Figure 1. Amount of potassium contained in soybean vegetative plant tissue at physiological maturity (except grain) and in residue from harvest until the following spring. In many regions, early fall has been characterized by exceptionally dry conditions due to low rainfall in late summer and early fall, especially since corn and soybean physiological maturity. This may affect quality of soil samples and soil-test results.
Soil sampling issues
Sampling under very dry conditions may increase soil sampling error because it is more difficult to control sampling depth and proper soil core collection. This may be a problem for P and K due to nutrient stratification, which usually is more pronounced in reduced till, no-till and pastures. Both P and K tend to concentrate at or near the soil surface and therefore, the depth control for core collection is very important. Also, when the top inch of soil is very dry and powdery it is very easy to lose this soil portion, which will affect the soil-test result significantly.
Soil-test results issues
Very dry soil conditions may result in more acidic soil pH. Differences from of 0.1 to 0.3 pH units are common with very dry conditions. This is because small concentrations of cations or soluble salts present in the soil solution are not leached by rainfall or are not retained by soil particles, which result in higher hydrogen concentration in the soil solution.
Short-term nutrient recycling from plant residues and the equilibrium between soil nutrient pools also may be affected by rainfall, especially for potassium (K). Potassium is present in the soil in water-soluble, easily exchangeable and slowly exchangeable forms, and in mineral (unavailable) K form. Potassium in fertilizer and manure sources is water soluble and application quickly increases the solution and exchangeable K pools, which are readily available for crops. Potassium in plant tissue also is soluble in water, because little or no K combines in organic compounds.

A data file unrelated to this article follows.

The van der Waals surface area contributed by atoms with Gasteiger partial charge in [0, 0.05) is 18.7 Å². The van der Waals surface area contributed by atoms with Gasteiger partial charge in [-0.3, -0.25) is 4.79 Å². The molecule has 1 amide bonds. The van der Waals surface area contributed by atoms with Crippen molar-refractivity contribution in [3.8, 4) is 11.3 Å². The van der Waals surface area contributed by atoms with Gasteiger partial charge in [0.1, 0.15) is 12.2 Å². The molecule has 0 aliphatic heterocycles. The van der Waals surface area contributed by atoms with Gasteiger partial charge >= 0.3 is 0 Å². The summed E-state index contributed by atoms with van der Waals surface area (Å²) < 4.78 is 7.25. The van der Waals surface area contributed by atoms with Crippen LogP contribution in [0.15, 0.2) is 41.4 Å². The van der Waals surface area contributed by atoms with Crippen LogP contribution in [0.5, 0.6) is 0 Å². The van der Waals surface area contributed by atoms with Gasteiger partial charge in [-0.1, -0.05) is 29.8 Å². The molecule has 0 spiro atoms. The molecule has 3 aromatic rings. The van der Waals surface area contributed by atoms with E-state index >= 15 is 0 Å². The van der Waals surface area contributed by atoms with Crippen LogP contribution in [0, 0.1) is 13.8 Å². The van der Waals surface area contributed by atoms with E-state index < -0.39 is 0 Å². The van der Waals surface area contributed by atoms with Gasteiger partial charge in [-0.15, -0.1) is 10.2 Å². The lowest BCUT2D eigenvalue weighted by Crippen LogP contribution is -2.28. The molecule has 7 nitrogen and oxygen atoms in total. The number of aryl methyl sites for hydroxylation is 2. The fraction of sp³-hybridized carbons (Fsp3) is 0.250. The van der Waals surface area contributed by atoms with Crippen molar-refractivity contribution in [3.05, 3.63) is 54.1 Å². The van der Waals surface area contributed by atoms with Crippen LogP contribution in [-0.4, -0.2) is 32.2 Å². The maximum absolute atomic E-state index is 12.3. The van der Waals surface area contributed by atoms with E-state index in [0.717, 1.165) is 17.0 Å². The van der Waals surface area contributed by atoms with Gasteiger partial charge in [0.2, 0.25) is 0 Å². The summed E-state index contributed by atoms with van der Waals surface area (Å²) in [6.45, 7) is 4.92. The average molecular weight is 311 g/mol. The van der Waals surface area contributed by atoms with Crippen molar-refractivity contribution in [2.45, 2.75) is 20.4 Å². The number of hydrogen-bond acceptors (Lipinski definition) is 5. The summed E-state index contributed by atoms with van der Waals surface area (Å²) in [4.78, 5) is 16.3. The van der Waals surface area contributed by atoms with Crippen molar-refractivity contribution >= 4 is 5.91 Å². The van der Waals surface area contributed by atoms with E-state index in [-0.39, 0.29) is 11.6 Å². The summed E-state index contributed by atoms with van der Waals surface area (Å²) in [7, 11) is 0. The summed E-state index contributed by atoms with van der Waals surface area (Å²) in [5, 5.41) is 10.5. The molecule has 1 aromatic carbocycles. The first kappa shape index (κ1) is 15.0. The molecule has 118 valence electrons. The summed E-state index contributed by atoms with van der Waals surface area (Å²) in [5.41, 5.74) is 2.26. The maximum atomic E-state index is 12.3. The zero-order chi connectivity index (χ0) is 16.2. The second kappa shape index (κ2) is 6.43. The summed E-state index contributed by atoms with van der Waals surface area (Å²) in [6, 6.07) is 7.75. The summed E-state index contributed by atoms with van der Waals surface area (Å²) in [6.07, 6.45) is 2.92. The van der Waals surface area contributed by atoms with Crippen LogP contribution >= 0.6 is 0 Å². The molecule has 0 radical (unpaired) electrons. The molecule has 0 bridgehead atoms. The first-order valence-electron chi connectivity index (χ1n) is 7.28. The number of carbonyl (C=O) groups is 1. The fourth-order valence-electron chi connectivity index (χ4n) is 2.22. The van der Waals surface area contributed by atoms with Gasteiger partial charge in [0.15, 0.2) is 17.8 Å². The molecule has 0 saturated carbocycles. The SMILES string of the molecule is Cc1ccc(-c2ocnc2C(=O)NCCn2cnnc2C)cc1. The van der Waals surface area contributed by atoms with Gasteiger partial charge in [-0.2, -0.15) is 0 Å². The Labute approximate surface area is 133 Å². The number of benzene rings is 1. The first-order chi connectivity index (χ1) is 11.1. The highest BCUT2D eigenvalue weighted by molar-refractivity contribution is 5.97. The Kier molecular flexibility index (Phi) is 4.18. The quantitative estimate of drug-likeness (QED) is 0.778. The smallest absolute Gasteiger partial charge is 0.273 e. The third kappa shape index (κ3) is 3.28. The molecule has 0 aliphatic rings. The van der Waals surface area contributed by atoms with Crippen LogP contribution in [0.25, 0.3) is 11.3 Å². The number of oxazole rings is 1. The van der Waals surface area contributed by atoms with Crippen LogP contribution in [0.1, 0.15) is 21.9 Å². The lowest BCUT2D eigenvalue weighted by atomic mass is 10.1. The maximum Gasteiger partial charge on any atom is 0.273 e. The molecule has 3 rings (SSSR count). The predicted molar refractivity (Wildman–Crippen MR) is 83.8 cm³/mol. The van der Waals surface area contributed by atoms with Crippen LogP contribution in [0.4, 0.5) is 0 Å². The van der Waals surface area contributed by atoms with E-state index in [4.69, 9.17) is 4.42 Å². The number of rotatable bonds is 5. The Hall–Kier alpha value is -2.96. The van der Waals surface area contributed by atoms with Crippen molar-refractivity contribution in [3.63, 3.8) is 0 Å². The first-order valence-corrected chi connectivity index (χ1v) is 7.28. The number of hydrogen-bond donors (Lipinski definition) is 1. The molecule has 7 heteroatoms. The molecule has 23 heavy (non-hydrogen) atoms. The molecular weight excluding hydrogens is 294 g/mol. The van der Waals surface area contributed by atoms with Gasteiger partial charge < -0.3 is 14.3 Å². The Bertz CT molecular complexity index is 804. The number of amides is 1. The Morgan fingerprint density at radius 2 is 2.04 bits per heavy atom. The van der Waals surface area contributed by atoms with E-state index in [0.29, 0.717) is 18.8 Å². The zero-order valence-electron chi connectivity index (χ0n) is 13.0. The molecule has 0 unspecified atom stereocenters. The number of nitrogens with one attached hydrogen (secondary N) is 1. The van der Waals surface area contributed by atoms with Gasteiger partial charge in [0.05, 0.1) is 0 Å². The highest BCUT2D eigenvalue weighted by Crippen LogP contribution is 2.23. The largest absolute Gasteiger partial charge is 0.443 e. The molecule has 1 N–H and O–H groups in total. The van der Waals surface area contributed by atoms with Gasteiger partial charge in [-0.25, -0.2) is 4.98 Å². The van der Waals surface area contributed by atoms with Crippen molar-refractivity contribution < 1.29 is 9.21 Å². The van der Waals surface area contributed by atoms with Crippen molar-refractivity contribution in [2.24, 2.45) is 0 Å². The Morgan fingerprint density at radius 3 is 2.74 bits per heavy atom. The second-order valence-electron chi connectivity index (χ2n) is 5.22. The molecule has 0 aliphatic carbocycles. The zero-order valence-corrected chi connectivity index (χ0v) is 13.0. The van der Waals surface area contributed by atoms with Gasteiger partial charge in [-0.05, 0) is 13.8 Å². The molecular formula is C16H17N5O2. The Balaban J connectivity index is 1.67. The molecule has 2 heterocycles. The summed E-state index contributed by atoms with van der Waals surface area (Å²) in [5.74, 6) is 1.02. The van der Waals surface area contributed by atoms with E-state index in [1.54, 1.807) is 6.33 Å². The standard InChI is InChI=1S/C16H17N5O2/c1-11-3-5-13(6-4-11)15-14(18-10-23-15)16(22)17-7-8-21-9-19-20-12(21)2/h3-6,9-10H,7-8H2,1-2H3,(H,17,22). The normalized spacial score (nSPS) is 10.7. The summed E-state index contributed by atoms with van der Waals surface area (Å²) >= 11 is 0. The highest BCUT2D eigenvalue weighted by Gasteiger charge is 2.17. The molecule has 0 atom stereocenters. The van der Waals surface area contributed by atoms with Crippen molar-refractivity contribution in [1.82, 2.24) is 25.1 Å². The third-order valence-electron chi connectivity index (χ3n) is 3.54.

Re-distribution of K among soil pools occurs as K is added to soil with fertilizer, manure or crop residues. Plants take up K from soil solution, which is readily replenished by the easily exchangeable soil K fraction. In moist soils, some slowly exchangeable K can become exchangeable when easily exchangeable K is depleted by plant uptake or leaching. With dry soil at the end of the growing season, this replenishment of the solution and easily exchangeable K fractions, which is what soil tests measure, is limited or does not occur. These processes also occur for phosphorus (P), but to a much lesser extent and through completely different mechanisms.